Omega-3 fatty acids, particularly the EPA and DHA derivatives, have been shown to have anti-inflammatory effects. Omega-3 fatty acids, like omega-6 fatty acids, are are a part of our cell membranes, including our immune cells, and they are incorporated in correlation to the amount we eat.

When we eat a diet high in omega-3 fatty acids, particularly from oily fish such as salmon, tuna, herring, mackerel, or sardine, we incorporate a higher percentage of omega-3 fatty acids into our cell membranes. This actively reduces the amount of arachidonic acid (the omega-6 fatty acid our body creates) we incorporate into our cells, which reduces the amount of eicosanoids formed.

Eicosanoids are compounds which play a key role in modulating our inflammatory response, and while they produce both pro-inflammatory and anti-inflammatory messengers, having an excess amount of eicosanoids in our body seems to tip the scale towards the pro-inflammatory side.

EPA also forms eicosanoids, but they are only about 1/10th as potent as the eicosanoids formed by arachidonic acid. So the more omega-3s incorporated into your cell membranes, the less potent the eicosanoids, and the better moderated the immune response.

In addition to oily fish, you can find omega-3 fatty acids in plants containing alpha-linolenic acid (ALA), most notably flax seeds and chia seeds. The anti-inflammatory effects of ALA are not as strong as they are in EPA and DHA, but ALA does have one advantage. Our body converts ALA to EPA and DHA via the same pathway it uses to convert linoleic acid, a plant-based omega-6, into arachidonic acid.

This means that omega-3s and omega-6s actively compete with each other, and if your diet is rich enough in plant-based omega-3 fatty acids, you will create less arachidonic acid from the omega-6s you consume.

Why “Arginine” Is An Important Word To Learn

Arginine is an amino acid which is found in high amounts in nuts, seeds, and seafood. While the mechanism through which it acts remains unknown, research has shown that an arginine-rich diet is correlated with lower circulating levels of CRP.

What About Alcohol? Drumroll Please….

Moderate alcohol consumption (1-2 drinks a day) has been been linked with lower circulating levels of CRP, which suggests including a glass of wine with your meal can be an effective way to reduce chronic inflammation. Be aware, however, that excess alcohol consumption will not provide excess relief, and will likely affect other factors which cause chronic inflammation, such as weight gain.

Green Tea And Inflammation

Green tea contains many beneficial compounds, but of particular note is epigallocatechin-3-gallate (EGCG), a polyphenol, which has been demonstrated to block NFkB activity. Furthermore, EGCG’s activity is not regulated through antioxidant pathways, but is related to its structure, meaning it blocks NFkB in a fundamentally different way than many other micronutrients.

The Link Between Chronic Inflammation and Chronic Disease

Now that we’ve covered why chronic inflammation occurs, what we do to contribute to it, and how we can help relieve it, let’s look at the reasons for why it is so important to do everything you can to get rid of it.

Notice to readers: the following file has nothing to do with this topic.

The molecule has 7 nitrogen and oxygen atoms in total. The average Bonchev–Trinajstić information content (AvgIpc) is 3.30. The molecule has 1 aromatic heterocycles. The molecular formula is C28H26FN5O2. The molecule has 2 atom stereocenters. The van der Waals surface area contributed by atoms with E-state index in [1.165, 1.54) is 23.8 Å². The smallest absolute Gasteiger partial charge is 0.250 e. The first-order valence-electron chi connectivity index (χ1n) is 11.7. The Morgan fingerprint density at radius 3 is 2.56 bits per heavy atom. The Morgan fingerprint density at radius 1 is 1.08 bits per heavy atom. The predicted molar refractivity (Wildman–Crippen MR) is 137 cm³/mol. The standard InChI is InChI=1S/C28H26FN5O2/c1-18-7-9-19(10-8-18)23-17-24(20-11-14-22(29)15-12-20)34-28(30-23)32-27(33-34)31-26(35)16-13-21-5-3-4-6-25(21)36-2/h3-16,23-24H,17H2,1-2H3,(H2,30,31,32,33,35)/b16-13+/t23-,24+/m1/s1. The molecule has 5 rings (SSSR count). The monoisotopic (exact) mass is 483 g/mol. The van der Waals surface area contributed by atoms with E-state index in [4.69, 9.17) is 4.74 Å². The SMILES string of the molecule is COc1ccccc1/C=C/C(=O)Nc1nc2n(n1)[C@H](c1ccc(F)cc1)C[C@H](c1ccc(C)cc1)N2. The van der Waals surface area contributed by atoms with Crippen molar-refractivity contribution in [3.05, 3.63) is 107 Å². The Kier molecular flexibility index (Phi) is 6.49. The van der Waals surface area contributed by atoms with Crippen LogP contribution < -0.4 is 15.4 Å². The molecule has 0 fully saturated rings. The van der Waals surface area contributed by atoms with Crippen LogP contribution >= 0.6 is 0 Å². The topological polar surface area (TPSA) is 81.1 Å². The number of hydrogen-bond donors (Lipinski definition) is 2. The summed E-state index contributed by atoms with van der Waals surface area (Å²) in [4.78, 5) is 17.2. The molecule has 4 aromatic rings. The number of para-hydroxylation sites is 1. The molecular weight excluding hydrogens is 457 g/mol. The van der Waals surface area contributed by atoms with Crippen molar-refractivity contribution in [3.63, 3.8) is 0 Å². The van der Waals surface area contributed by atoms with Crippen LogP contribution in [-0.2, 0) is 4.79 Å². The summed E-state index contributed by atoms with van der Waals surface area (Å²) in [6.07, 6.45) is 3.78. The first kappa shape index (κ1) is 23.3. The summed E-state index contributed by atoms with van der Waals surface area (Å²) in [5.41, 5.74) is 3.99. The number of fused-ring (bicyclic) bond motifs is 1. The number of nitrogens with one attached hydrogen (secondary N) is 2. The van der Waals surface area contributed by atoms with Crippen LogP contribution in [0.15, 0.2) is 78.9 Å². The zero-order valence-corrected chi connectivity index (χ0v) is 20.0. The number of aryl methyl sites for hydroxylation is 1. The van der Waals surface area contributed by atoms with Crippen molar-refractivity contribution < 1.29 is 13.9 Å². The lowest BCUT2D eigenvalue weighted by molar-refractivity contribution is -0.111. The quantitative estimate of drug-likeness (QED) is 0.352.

Chronic inflammation does not sit in a slow-burn, low-grade state forever. For the majority of individuals with chronic inflammation, it serves as a precursor for chronic disease, most of which are far more preventable than curable at this point. For many chronic diseases, the pathogenesis, or onset of disease, takes a long time–often at least twenty years–and is mediated at every step by inflammatory messengers and the DNA transcription protein NFkB.

Due to this, reducing inflammation can delay or even completely prevent the onset of many chronic diseases! Here are a few links which have demonstrated or are currently being researched:

The Link Between Coronary Heart Disease, Cardiovascular Disease And Inflammation

Researchers have found that circulating levels of CRP are a moderate indicator of coronary heart disease. While the correlation is not as strong as total cholesterol levels, blood pressure, and whether the subject smokes, it is still correlative.

More interesting than the role CRP plays in predicting coronary heart disease is the role it may play in the onset of it and other vascular diseases. Studies have shown that chronic inflammation directly leads to a damaged endothelium, the lining of our blood vessels, and has an important but not yet fully understood role in the formation of the plaques which clog them.

While other factors, such as high blood cholesterol, are critical to the development of heart diseases as well, it now seems that inflammation is the match that starts the blaze–without an elevated level of CRP to help the formation of blood vessel clogging plaques, they would never be formed, even if all other factors were present.

The Link Between Diabetes And Inflammation

Recent research has linked inflammation caused by increased fat tissue with insulin resistance. It suggests that as circulating pro-inflammatory messengers and macrophages increase, insulin resistance follows. While there are other factors which can also contribute to insulin resistance and diabetes, the link between chronic inflammation caused by obesity and diabetes is very strong.

Autoimmune Disorders And Inflammation

Rheumatoid arthritis, in particular, has been studied closely for links with chronic inflammation and its characteristic biomarkers. Both TNFa and IL-6 are elevated in patients with rheumatoid arthritis, and TNFa and IL-6 blockers are being researched and developed to provide relief.